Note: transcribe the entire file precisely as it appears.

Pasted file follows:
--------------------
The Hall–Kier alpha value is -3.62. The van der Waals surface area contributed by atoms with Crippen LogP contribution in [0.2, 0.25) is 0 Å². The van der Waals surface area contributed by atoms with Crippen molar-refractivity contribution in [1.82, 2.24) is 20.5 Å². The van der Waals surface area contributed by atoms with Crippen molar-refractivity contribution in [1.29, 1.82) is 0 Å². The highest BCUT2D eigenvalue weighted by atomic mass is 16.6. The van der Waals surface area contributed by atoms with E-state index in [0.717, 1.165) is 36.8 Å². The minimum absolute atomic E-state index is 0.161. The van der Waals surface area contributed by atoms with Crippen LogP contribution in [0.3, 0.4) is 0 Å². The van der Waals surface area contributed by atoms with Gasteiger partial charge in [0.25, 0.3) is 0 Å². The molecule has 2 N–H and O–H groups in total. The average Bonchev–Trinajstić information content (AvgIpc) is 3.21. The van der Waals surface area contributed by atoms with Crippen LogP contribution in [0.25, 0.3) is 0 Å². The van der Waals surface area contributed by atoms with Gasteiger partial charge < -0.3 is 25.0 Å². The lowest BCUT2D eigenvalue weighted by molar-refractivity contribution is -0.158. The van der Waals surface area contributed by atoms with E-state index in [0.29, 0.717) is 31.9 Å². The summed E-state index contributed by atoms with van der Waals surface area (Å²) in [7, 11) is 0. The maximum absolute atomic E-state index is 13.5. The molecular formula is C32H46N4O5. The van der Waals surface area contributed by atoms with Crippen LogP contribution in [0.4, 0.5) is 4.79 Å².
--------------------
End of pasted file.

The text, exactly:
The Hall–Kier alpha value is -3.62. The van der Waals surface area contributed by atoms with Crippen LogP contribution in [0.2, 0.25) is 0 Å². The van der Waals surface area contributed by atoms with Crippen molar-refractivity contribution in [1.82, 2.24) is 20.5 Å². The van der Waals surface area contributed by atoms with Crippen molar-refractivity contribution in [1.29, 1.82) is 0 Å². The highest BCUT2D eigenvalue weighted by atomic mass is 16.6. The van der Waals surface area contributed by atoms with E-state index in [0.717, 1.165) is 36.8 Å². The minimum absolute atomic E-state index is 0.161. The van der Waals surface area contributed by atoms with Crippen LogP contribution in [0.3, 0.4) is 0 Å². The van der Waals surface area contributed by atoms with Gasteiger partial charge in [0.25, 0.3) is 0 Å². The molecule has 2 N–H and O–H groups in total. The average Bonchev–Trinajstić information content (AvgIpc) is 3.21. The van der Waals surface area contributed by atoms with Crippen LogP contribution in [0.25, 0.3) is 0 Å². The van der Waals surface area contributed by atoms with Gasteiger partial charge < -0.3 is 25.0 Å². The lowest BCUT2D eigenvalue weighted by molar-refractivity contribution is -0.158. The van der Waals surface area contributed by atoms with E-state index in [0.29, 0.717) is 31.9 Å². The summed E-state index contributed by atoms with van der Waals surface area (Å²) in [7, 11) is 0. The maximum absolute atomic E-state index is 13.5. The molecular formula is C32H46N4O5. The van der Waals surface area contributed by atoms with Crippen LogP contribution in [0.4, 0.5) is 4.79 Å².